BosNewsLife News Center in Budapest
BUDAPEST, HUNGARY (BosNewsLife)– A funeral service was underway Wednesday, March 10, for a former Hungarian chief rabbi who was persecuted under Communism because of his involvement in spreading the Jewish faith, the Federation of Jewish Communities in Hungary (MAZSIHISZ) confirmed.
Tamás Raj, who died Monday, March 7 at the age of 70, was to be buried in Kozma Street Cemetery, the largest Jewish cemetery in Hungary’s capital Budapest, MAZSIHISZ added in a statement.
Raj supervised the revival of Judaism and Jewish culture in Hungary, despite opposition from atheistic Communist authorities.
A survivor of the Holocaust, Raj emerged as a leading rabbi in Szeged, a major city in southeast Hungary, where he served in 1964-1970. He was ousted by Communist police in 1970 because his “inspiring meetings” led to renewed public interest in the Jewish faith, his supporters said.
Years later, Raj was allowed to continue his rabbinic work and eventually became chief rabbi in Budapest in the 1990s. His efforts cultimated in the annual Jewish Summer Festival in Budapest, held since 1997 as one of Europe’s largest Jewish cultural events.
Raj also played a key role in improving ties between Jews and churches following the collapse of Communism in 1989. That relationship had been tense since World War Two, when 600.000 Hungarian Jews died in the Holocaust.
On Wednesday, March 10, Hungarian President Laszlo Solyom signed a law making Holocaust denial punishable by three years in prison. The law was approved last month by Hungarian lawmakers, after more wide-ranging versions of the law had been rejected by courts for limiting free speech.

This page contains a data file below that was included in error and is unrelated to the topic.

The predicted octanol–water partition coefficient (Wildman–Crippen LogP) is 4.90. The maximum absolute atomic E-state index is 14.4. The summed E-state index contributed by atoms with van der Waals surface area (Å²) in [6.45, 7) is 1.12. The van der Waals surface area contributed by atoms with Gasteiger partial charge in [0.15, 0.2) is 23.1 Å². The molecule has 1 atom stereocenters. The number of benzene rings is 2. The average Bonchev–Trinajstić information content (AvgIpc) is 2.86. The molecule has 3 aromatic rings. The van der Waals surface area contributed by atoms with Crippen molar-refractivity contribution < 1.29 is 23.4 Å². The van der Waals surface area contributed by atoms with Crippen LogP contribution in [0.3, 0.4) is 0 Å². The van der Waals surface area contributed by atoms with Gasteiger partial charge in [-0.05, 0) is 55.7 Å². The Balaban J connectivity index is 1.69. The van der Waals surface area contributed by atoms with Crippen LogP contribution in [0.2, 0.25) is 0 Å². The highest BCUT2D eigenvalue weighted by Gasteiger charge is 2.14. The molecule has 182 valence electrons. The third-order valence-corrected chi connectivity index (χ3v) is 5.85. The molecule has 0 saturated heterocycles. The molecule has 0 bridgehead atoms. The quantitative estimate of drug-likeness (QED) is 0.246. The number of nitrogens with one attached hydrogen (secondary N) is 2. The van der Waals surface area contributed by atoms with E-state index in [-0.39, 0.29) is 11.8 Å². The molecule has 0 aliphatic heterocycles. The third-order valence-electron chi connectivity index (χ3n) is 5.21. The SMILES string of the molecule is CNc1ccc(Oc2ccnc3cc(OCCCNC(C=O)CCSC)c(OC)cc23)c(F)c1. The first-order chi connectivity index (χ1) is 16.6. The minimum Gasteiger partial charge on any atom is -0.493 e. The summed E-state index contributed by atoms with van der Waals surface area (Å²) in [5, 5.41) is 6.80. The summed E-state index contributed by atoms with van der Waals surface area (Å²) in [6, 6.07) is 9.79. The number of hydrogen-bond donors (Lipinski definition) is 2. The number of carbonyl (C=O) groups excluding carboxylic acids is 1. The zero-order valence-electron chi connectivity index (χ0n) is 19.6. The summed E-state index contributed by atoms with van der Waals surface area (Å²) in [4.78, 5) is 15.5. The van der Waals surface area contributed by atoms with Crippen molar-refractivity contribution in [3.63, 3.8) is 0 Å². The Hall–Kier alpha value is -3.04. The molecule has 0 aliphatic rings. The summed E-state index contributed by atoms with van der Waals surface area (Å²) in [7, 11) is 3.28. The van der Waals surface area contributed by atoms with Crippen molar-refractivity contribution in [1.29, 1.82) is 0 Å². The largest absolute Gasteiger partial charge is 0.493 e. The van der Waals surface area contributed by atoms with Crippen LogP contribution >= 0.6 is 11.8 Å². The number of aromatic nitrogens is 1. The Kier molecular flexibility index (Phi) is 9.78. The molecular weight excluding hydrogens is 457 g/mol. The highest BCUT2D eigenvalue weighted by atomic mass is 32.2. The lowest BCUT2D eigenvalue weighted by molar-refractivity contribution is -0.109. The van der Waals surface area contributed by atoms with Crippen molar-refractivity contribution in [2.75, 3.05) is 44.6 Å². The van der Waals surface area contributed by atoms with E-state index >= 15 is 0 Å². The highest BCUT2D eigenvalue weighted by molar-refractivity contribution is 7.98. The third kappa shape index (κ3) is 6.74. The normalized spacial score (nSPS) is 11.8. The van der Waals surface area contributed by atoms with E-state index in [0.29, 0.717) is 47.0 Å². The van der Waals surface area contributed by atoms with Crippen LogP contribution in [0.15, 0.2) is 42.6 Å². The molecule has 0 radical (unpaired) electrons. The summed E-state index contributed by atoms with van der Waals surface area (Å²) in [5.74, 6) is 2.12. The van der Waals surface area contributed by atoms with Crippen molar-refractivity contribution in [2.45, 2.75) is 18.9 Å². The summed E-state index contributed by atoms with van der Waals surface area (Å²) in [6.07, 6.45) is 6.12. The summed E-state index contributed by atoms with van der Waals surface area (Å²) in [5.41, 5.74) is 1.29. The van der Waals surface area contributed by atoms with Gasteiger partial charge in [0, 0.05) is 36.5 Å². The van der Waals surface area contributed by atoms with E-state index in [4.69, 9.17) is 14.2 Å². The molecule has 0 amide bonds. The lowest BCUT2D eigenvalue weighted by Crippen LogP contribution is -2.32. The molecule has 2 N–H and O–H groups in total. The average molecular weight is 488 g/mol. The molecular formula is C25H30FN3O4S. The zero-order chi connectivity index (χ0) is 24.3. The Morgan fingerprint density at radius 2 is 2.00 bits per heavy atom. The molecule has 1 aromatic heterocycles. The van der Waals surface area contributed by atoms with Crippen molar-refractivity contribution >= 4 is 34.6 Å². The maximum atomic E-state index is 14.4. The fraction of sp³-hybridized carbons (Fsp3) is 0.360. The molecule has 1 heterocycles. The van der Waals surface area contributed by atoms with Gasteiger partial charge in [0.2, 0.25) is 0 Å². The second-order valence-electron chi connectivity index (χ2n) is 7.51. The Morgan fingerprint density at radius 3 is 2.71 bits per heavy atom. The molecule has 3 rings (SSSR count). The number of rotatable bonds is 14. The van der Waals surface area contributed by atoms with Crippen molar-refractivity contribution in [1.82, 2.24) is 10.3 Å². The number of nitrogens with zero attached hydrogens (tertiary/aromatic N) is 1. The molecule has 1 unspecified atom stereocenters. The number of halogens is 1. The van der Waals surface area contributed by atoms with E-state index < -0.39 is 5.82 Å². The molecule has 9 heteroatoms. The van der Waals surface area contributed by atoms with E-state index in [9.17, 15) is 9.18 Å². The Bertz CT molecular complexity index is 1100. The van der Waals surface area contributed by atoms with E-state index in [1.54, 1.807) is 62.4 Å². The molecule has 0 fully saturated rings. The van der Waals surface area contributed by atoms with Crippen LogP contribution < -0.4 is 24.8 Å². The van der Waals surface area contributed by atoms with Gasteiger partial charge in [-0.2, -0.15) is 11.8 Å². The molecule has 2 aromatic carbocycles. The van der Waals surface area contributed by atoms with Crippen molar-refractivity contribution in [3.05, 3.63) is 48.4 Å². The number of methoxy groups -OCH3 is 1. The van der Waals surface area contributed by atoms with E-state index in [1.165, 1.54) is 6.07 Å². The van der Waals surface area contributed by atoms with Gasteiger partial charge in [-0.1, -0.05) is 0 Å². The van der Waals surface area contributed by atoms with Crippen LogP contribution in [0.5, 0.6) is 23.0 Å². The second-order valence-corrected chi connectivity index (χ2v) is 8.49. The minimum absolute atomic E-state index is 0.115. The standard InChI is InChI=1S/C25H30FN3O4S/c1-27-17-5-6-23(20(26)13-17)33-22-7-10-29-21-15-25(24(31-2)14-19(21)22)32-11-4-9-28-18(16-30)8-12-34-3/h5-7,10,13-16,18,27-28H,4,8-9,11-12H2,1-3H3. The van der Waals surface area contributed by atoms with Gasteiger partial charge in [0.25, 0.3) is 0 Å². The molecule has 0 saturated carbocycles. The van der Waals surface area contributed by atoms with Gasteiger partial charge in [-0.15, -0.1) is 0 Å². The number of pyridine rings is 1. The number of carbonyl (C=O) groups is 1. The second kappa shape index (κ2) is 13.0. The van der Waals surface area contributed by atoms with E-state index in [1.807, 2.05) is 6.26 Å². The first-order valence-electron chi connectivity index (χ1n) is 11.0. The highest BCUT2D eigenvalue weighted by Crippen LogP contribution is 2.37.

Hungary was a close ally of Nazi-Germany most of the war.
Raj was also active as a lawmaker in 1990-1994 for the liberal Alliance of Free Democrats, a party founded by former dissidents.
He used his political contacts for trying to improve lives of over 100,000 Hungarian Jews still living in Hungary, including Holocaust survivors, the largest Jewish community in Eastern Europe outside Russia.
The rabbi also published some 20 books on Jewish issues aimed at reducing misunderstanding between Christians and Orthodox Jews and was editor of several major publishing enterprises, including the Jewish Makkabi Press.
Additionally, Raj was involved as a professor and historian in several theological institutes, universities and other educational organizations.
His funeral Wednesday, March 10, came amid international concerns over rising far right groups and parties in Hungary and elsewhere in Central and Eastern Europe ahead of upcoming elections here.
There have been reports of attacks against the Jewish and Roma, or gypsy, communities in the region. (With BosNewsLife’s Stefan J. Bos).